THERE is a concept, which was originally described by political science professor Colin Crouch about a dozen years ago, that the combination of capitalism and democracy is causing the latter to evolve into an aristocratic or oligarchic form.
That shouldn’t come as much of a surprise to anyone, especially in this country, which has a long experience in being controlled by a narrow, hereditary political elite. What is surprising, however, is how quickly the new, post-democratic system is self-destructing; we see evidence of it in the world’s current economic issues – money ‘trapped at the top’ of the financial system in the markets, flagging demand and detrimentally low prices of basic commodities like oil and coal.
This wasn’t supposed to happen, of course. The shift in economic policy toward privatization and globalization was supposed to lead to better, more competitive services, and spread economic benefits by opening up access to more national economies, thus providing economic opportunities and eliminating poverty on a large scale. It hasn’t been a complete flop; over the past decade the number of people worldwide living below the lowest poverty line (the equivalent of $1.25 per day) has been impressively reduced. In many places, including the Philippines, a middle class of sorts has developed.
But when one takes a closer look, the gap between the income of the middle class and the income of the highest economic segment of the population is growing rapidly. The more money flows to the top segment – the people behind the biggest conglomerates and holding companies – the less is available for entrepreneurial development and job creation within the growing middle class.
So here’s the problem: The middle class has grown as a result of business development and job creation from the leading economic class, but is losing strength. Middle class families grow, so unless wage increases (through direct increases for existing jobs and the addition of new jobs) match that growth, middle class resources are gradually depleted. Which means the middle class spends less and less on consumption, and invests less and less in small business – which in turn further handicaps wage growth, because small and medium enterprises have an outsized positive impact on job creation.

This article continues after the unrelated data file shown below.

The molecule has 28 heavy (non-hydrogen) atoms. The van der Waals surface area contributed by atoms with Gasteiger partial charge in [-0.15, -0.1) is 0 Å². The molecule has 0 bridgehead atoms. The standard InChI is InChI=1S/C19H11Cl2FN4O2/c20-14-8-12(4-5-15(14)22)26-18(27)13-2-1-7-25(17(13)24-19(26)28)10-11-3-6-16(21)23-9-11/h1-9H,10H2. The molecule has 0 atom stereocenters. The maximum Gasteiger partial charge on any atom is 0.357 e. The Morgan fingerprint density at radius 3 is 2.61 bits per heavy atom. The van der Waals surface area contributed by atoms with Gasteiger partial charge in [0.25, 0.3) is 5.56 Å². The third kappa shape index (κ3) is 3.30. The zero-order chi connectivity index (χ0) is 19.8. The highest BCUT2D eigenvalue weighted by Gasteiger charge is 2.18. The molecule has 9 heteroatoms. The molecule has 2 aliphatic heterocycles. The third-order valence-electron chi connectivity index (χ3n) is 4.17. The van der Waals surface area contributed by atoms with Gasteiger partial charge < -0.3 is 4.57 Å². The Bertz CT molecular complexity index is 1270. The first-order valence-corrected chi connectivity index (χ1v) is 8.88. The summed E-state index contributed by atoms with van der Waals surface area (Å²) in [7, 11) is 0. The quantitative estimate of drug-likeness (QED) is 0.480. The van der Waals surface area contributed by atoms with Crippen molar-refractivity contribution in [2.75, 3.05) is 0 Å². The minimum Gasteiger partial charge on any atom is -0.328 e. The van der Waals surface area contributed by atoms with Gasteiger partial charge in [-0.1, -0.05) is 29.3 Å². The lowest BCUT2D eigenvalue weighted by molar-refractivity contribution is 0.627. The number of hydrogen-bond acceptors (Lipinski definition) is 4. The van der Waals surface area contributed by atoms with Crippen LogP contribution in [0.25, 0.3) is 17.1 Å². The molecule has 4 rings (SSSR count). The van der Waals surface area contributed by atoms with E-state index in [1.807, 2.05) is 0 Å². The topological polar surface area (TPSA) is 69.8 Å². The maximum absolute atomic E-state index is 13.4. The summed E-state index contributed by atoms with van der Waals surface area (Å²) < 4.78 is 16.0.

The top of the economic heap – the class that includes national conglomerates, large financial institutions, and multinational corporations – is not, as I pointed out last week, investing earnings into business expansion, certainly not at the rate needed to match an ideal rate of wage growth, and so the standard of living for the vast middle class is slowly degrading. In the UK, for example, the population has now fallen back into being net borrowers (households are spending more than they earn on an annual basis).
In places where the economy is falling apart more quickly (Brazil and Venezuela, for instance), some people are even slipping back into poverty after having climbed into the middle class in better times.
What seems to be happening now is that the capitalist aristocracy is approaching its own limit. All the vast amount of capital circulating in the financial markets is there to earn returns, but as vast as the amount of money is, it still needs at least some input from tangible business-expanding investment; the ridiculously high valuations of companies cannot be sustained through market activity alone. A certain level of expansion is required, but it, in turn, requires a certain level of consumer demand, which is a function of the capital available to the middle and lower economic segments. The appetite for ROI, more specifically ROI growth, seems to have exceeded or is perilously close to exceeding, the global economy’s capacity to maintain it.
There may not be a solution to the gradual decay. The obvious cause is an unproductive distribution of wealth, but the tools available to conventional economic knowledge that are used to redistribute capital – manipulating key interest rates to spur lending, or putting cash directly into financial markets through currency or securities trading – have not had enough of an impact, and will have even less as the world economy grows over time. The long-term solution, such as increasing the rate of wage growth, and then maintaining the rate at an efficient level, is largely driven by job creation, and probably cannot be accomplished fast enough at this point to make a noticeable difference over a short term.
What the future will bring is anyone’s guess, but if you believe that history at least rhymes, even if it doesn’t exactly repeat itself, our prospects could look a bit grim. The last time the world encountered the sort of economic circumstances we are experiencing now was in the years before the Great Depression.